Immune Recognition of Tumour Antigens by T Cells
During the priming phase of anti-tumour immunity, tumour antigens are presented to T cells via APCs, such as dendritic cells (DCs) or macrophages. The specificity of T cell activation against a tumour antigen relies on the cognate recognition of the antigen presented by the major histocompatibility complex (MHC) proteins on the surface of APCs and the T cell receptor (TCR). During the effector phase of the anti-tumour immune response, primed T cells will recognise the tumour antigens presented by MHC molecules expressed by the tumour cells. CD8+ and CD4+ T cells can recognise peptides presented by MHC-I and MHC-II molecules, respectively. This TCR/MHC interaction provides the first signal for T cell activation (signal 1).
The activation of a T cell also requires a second signal, provided by co-stimulatory molecules. The first co-stimulatory molecules historically identified belong to the immunoglobulin B7 superfamily. CD80 (also known as B7.1) and CD86 (also known as B7.2) are expressed at the surface of either APCs or cancer cells, and act as activating ligands of the co-stimulatory receptor CD28 expressed on the surface of T cells (signal 2). More recently, other co-stimulatory immune checkpoints have been described, such as OX40 (CD134), 4-1BB (CD137) or GITR (CD357). These TCRs belong to the TNF superfamily receptors (TNFSFRs) and their activation enhances T cell survival and effector functions. From the same family, CD40 is expressed on APCs and amplifies T cell activation by increasing antigen presentations. Interestingly, co-stimulatory molecules are also highly expressed on immunosuppressive regulatory T cells (Tregs). The activation of Tregs favours immune self-tolerance. Defective Tregs have been associated with autoimmune disorders, while intratumoural Tregs have been associated with a worse prognosis in many cancers.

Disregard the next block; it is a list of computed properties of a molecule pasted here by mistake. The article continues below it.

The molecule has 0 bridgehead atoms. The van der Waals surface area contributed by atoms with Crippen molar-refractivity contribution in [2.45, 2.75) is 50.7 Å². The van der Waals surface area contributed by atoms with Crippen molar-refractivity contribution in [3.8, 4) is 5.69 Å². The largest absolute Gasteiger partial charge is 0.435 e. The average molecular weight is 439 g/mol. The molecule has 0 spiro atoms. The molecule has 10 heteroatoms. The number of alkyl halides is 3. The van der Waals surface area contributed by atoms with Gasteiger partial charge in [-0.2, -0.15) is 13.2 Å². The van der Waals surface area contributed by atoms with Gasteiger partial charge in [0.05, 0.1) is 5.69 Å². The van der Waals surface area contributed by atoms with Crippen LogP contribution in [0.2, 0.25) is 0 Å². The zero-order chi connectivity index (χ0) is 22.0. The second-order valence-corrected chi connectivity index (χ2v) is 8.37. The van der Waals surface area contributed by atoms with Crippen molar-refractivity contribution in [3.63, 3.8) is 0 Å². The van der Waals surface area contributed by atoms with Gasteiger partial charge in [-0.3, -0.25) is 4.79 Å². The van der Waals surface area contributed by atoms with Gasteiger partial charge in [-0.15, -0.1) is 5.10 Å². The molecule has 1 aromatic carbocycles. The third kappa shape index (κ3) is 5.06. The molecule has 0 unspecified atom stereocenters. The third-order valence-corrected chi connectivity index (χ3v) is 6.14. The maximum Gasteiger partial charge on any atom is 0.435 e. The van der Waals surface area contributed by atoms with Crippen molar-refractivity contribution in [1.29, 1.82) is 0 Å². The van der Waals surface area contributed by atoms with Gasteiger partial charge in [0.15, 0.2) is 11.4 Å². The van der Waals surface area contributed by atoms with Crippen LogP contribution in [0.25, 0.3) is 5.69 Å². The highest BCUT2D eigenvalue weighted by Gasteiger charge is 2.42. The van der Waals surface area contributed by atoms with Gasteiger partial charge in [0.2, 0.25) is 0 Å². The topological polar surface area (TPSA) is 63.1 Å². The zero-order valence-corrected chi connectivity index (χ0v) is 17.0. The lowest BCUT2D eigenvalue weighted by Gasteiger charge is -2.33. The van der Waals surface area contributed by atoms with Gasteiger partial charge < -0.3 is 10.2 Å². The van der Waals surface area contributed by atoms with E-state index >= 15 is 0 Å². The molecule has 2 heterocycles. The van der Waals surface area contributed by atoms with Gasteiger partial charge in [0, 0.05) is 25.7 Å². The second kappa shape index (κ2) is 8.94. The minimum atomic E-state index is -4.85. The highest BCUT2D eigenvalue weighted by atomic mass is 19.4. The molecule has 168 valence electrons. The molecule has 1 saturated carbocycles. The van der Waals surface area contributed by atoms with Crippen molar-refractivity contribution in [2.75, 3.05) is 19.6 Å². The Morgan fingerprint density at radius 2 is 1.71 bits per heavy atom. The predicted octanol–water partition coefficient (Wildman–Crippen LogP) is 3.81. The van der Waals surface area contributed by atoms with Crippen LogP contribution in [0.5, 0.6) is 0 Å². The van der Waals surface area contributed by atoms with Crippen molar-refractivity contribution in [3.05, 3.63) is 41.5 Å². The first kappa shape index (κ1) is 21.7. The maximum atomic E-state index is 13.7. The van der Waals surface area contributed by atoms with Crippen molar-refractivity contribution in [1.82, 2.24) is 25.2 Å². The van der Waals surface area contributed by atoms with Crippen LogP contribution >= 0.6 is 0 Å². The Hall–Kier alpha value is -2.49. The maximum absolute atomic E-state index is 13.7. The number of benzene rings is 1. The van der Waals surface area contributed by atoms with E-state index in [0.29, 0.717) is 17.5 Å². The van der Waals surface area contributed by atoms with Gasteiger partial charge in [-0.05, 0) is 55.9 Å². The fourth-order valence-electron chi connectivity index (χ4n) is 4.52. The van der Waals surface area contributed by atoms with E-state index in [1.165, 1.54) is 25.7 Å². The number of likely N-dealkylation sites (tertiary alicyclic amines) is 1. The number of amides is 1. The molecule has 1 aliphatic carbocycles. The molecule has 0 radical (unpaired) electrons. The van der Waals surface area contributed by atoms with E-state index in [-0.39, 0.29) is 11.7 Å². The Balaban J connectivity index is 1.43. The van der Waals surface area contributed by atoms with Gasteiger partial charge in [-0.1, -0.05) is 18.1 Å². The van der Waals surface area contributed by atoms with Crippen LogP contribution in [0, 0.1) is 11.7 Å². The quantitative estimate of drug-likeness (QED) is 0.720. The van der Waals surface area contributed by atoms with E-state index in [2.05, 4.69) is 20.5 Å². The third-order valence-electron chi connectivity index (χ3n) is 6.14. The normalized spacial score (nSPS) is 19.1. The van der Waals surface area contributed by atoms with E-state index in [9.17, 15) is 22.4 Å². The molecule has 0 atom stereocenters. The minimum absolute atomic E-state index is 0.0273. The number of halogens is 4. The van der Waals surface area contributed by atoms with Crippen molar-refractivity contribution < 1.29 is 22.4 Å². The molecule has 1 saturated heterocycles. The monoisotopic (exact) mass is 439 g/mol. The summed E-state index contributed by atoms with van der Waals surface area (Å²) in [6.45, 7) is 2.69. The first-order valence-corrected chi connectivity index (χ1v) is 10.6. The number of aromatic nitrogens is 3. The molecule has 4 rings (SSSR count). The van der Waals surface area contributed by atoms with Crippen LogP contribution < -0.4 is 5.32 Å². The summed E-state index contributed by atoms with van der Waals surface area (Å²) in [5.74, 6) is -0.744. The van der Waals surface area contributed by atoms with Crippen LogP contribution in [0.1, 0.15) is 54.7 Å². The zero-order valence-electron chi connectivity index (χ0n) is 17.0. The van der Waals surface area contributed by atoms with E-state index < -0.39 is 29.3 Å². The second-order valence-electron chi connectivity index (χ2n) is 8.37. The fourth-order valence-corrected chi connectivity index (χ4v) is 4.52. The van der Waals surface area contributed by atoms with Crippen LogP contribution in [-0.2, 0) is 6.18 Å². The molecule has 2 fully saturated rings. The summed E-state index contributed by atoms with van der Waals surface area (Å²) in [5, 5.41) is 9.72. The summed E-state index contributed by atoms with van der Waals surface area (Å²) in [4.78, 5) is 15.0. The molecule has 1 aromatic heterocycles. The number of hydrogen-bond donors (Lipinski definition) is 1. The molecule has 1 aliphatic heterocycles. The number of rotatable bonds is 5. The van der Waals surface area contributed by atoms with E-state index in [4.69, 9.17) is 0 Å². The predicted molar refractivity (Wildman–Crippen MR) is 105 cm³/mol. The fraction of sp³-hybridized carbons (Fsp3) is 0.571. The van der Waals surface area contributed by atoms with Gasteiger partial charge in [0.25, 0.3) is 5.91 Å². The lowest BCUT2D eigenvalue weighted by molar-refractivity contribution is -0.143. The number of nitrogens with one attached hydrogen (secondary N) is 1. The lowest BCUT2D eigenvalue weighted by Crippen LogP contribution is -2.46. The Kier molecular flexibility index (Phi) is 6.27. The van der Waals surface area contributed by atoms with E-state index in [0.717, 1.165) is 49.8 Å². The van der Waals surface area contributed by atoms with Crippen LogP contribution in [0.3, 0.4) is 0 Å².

Upon T cell activation, negative feedback loops can prevent overstimulation of self-reactivity. Like the CD28 receptor structure, but with opposite effects, the co-inhibitory receptor CTLA-4 has been shown to bind to CD80 and CD86 with a much higher affinity than CD28, delivering inhibitory signals to T cells and therefore blocking T cell activation. The membrane expression of CTLA-4 is mostly found on CD4+ T cells, notably Tregs (Figure 1). Upon activation, the PD-1 receptor can be upregulated on T cells and can interact with two ligands: programmed death-ligand 1 (PD-L1) (also known as B7H1 or CD274) and PD-L2 (also known as B7DC or CD273). Once bound to its ligands, PD-1 confers a negative signal to effector T cells, thereby inhibiting their cytotoxic functions. CTLA-4 and PD-1 are usually highly expressed on intratumoural T cells and their stimulation is thought to contribute to the overall inhibition of anti-tumour T cells.
Figure 1: Evolution of CTLA-4 and PD-1 immune checkpoint expression in the immune response
Immune Checkpoint-targeted Therapies
The scientific rationale that anti-tumour T cells could be blocked in their functions by co-inhibitory receptors led to the idea of designing antagonistic antibodies to dampen the CTLA-4/B7 and PD-1/PD-L1/2 interactions, and unleash the effector signals on T cells either at the priming or effector phases. This idea has been a major paradigm shift in the strategy to treat cancers, where instead of designing tumour-targeted therapies, we would now design immune-targeted therapies in order to break the cancer immune tolerance, restoring T cell recognition against tumour cells.